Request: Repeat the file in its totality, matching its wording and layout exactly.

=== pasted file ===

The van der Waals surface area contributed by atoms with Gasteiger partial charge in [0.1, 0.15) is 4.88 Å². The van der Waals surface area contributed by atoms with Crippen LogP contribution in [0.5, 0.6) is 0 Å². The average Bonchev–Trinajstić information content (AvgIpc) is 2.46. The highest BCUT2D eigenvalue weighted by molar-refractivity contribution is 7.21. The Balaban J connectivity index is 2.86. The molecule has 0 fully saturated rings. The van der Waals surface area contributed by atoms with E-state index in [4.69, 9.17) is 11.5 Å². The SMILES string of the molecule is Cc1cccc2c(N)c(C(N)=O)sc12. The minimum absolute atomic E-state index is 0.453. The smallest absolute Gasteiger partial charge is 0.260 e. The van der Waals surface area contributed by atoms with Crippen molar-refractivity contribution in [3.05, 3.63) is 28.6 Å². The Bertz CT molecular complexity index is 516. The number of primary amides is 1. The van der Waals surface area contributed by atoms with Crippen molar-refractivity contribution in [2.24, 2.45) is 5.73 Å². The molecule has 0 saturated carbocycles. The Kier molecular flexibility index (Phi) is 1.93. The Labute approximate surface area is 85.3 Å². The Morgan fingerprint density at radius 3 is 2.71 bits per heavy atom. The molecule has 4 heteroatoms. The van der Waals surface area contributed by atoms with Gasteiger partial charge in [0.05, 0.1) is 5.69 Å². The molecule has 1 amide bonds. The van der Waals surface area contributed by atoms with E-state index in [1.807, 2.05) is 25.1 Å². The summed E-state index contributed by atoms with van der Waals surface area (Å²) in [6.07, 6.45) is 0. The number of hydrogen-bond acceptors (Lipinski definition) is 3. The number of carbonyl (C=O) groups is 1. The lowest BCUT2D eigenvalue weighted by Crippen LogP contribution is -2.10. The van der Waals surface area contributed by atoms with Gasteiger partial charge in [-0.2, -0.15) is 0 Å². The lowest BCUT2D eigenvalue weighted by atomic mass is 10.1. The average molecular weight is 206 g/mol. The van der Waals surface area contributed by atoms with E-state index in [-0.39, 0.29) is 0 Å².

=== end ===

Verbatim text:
The van der Waals surface area contributed by atoms with Gasteiger partial charge in [0.1, 0.15) is 4.88 Å². The van der Waals surface area contributed by atoms with Crippen LogP contribution in [0.5, 0.6) is 0 Å². The average Bonchev–Trinajstić information content (AvgIpc) is 2.46. The highest BCUT2D eigenvalue weighted by molar-refractivity contribution is 7.21. The Balaban J connectivity index is 2.86. The molecule has 0 fully saturated rings. The van der Waals surface area contributed by atoms with E-state index in [4.69, 9.17) is 11.5 Å². The SMILES string of the molecule is Cc1cccc2c(N)c(C(N)=O)sc12. The minimum absolute atomic E-state index is 0.453. The smallest absolute Gasteiger partial charge is 0.260 e. The van der Waals surface area contributed by atoms with Crippen molar-refractivity contribution in [3.05, 3.63) is 28.6 Å². The Bertz CT molecular complexity index is 516. The number of primary amides is 1. The van der Waals surface area contributed by atoms with Crippen molar-refractivity contribution in [2.24, 2.45) is 5.73 Å². The molecule has 0 saturated carbocycles. The Kier molecular flexibility index (Phi) is 1.93. The Labute approximate surface area is 85.3 Å². The Morgan fingerprint density at radius 3 is 2.71 bits per heavy atom. The molecule has 4 heteroatoms. The van der Waals surface area contributed by atoms with Gasteiger partial charge in [0.05, 0.1) is 5.69 Å². The molecule has 1 amide bonds. The van der Waals surface area contributed by atoms with E-state index in [1.807, 2.05) is 25.1 Å². The summed E-state index contributed by atoms with van der Waals surface area (Å²) in [6.07, 6.45) is 0. The number of hydrogen-bond acceptors (Lipinski definition) is 3. The number of carbonyl (C=O) groups is 1. The lowest BCUT2D eigenvalue weighted by Crippen LogP contribution is -2.10. The van der Waals surface area contributed by atoms with Gasteiger partial charge in [-0.2, -0.15) is 0 Å². The lowest BCUT2D eigenvalue weighted by atomic mass is 10.1. The average molecular weight is 206 g/mol. The van der Waals surface area contributed by atoms with E-state index in [-0.39, 0.29) is 0 Å².